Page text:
Then someone asked "What are those blue sparks I see when I take off my jumper (sweater) in a dark bedroom?"

We just need to find the next sparks. :)

This is an anecdote usually told about Max Planck (and may have originally been recounted by Planck!) and his adviser, Philipp von Jolly. Some decent sourcing here:


Electricity was a subject of intense study throughout the 19th century and before (think of the people we've named units and effects after - Galvano, Volta, Ampere, Ohm, etc)

It reminds me of a story about Max Planck [1] being told by his advisor to not pursue theoretical physics because it was only the small details that were left to work out. Of course, he went on to help start the revolution in quantum physics.

> in this field, almost everything is already discovered, and all that remains is to fill a few unimportant holes

[1] https://hsm.stackexchange.com/questions/2129/who-said-that-e...

I have a PhD in physics but work on sustainability -- what I consider the most important role for someone who understands nature today. I constantly meet people who are surprised to find that turning on a light in their homes causes fossil fuels to be burned. Their ignorance is their business, but the greenhouse gases become everyone's.

Can I ask what you're working on specifically? As a lapsed graduate-level physicist turned entrepreneur, problems related to climate change have been making me frantically search for a place where I can make meaningful contributions.

Nearly everyone says we know what to do, we just lack the will to do it. We lack leadership -- not telling people facts, figures, doom, gloom, and instructions. That's management, which is important, but leadership -- helping people do what they want to but haven't figured out how. No leaders or people with authority understand nature and I think it's easier for scientists to learn leadership than leaders to learn science.

I support more science, but it's overwhelmingly clear. We don't need more science to create a vision and strategy. People need to feel meaning and purpose, to have an expectation of success. That comes from what leaders work on -- stories, images, role models, systems, emotions, and culture.

So I focus on leadership -- bringing what people like Mandela, Eisenhower, Ali, and Deming brought but I don't see anyone doing today. My TEDx talks https://joshuaspodek.com/tedx and podcast illustrate what I'm working on, though I've advanced a lot since then.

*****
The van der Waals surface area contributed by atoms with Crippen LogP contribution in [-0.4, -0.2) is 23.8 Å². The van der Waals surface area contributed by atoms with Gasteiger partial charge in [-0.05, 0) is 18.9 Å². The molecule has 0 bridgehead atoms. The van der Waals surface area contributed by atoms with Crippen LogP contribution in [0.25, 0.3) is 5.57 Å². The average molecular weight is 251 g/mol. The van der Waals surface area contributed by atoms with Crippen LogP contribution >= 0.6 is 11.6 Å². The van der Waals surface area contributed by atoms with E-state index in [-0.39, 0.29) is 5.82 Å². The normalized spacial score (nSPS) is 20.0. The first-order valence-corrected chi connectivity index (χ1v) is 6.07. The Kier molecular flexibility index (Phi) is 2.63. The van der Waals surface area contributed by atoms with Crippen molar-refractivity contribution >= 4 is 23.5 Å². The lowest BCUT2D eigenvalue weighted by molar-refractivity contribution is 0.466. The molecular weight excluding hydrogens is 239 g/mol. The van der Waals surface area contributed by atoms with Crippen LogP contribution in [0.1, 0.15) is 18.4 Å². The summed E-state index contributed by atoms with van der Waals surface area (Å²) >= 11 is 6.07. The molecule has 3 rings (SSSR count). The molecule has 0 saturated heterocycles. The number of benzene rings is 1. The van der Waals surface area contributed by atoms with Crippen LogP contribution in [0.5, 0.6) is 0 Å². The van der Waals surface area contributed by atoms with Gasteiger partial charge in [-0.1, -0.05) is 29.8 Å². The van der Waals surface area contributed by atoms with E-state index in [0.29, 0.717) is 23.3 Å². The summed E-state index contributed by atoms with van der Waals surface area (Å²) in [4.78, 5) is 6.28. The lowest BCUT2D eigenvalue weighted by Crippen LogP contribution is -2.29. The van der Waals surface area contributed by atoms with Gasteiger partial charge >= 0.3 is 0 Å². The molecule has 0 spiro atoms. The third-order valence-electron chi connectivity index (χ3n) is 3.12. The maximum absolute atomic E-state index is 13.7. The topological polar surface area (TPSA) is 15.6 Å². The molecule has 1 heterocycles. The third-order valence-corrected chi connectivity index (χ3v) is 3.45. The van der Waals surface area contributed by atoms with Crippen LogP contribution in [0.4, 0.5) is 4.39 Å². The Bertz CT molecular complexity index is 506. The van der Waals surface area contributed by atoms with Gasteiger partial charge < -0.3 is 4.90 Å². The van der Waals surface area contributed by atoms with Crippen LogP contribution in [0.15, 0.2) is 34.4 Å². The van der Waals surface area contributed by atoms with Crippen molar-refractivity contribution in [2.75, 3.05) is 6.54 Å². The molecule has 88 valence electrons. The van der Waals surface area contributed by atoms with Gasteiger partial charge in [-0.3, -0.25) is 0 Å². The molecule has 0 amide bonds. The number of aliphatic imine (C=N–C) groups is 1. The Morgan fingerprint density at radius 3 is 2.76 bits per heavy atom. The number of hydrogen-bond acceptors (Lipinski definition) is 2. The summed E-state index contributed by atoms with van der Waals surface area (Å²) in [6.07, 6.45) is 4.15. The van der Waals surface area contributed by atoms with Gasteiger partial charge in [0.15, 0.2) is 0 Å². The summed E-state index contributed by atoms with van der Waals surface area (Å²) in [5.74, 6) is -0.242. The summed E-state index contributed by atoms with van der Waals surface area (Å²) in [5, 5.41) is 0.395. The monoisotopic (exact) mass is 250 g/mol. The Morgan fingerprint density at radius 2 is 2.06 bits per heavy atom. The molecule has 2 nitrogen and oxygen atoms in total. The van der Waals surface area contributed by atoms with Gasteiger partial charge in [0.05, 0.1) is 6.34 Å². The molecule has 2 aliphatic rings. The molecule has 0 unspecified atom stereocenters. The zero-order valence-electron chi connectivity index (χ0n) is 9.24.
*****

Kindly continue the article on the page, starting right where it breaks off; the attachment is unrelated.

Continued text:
Here are podcast episodes describing my strategy:

- https://shows.pippa.io/leadership-and-the-environment/episod...

- https://shows.acast.com/leadership-and-the-environment/episo...

- https://shows.pippa.io/leadership-and-the-environment/episod...

- https://shows.acast.com/leadership-and-the-environment/episo...

Yeah common people think emissions come mostly form cars. Globally all transportation represents like 15% while electricity production is like 25% of our emissions.

It seems to me that the idea of supersymmetry will have the same fate as the idea of an aether. But physics wasn't stuck at the heydays of the aether theory and it is also not stuck now. There is much more to physics than just supersymmetry:


But maybe some fresh ideas from other fields of physics are necessary for particle physics. The problem it seems to me is that the people working in high energy physics and string theory are often very narrow minded and are ignoring important developments outside of their own field.

The time for another Einstein will only be after there has been another Michelson–Morley experiment.

To be fair, Einstein did not know about (or even had a need in) the Michelson-Morley experiment when he created SR.

That’s unclear—Einstein himself made contradictory remarks on this. See http://adsabs.harvard.edu/full/1974Obs....94...81J

I've always been amaZed by the collaboration and synthesis of ideas that happened during Einstein's time. Consider how important and contributive the following were to the famous relativity theories and the other names involved -

- Mach's principle

- Michelson - Morley experiment

- Maxwell's equations of electromagnetism

- minkowsky space-time

- Lorentz transformations

- Riemann's geometry

- Ricci curvature tensor

- Christoffel's connection symbols

- Newton's observation and attempt to account for the perihelion precession of mercury's orbit (not to mention his motion and gravity laws in the first place)

- Schwarzschild's solution to the field equations

- Kerr metric and solutions

- .. and amongst all that we have the Einstein field equations

Yes. It seems that folks forget that Einstein didn't invent all this things.

See also the (now decade old) book The trouble with Physics by Lee Smolin.

I prefer Woit's Not Even Wrong, which has a lot of interesting historical detail and personal anecdote, in addition to the headline polemic.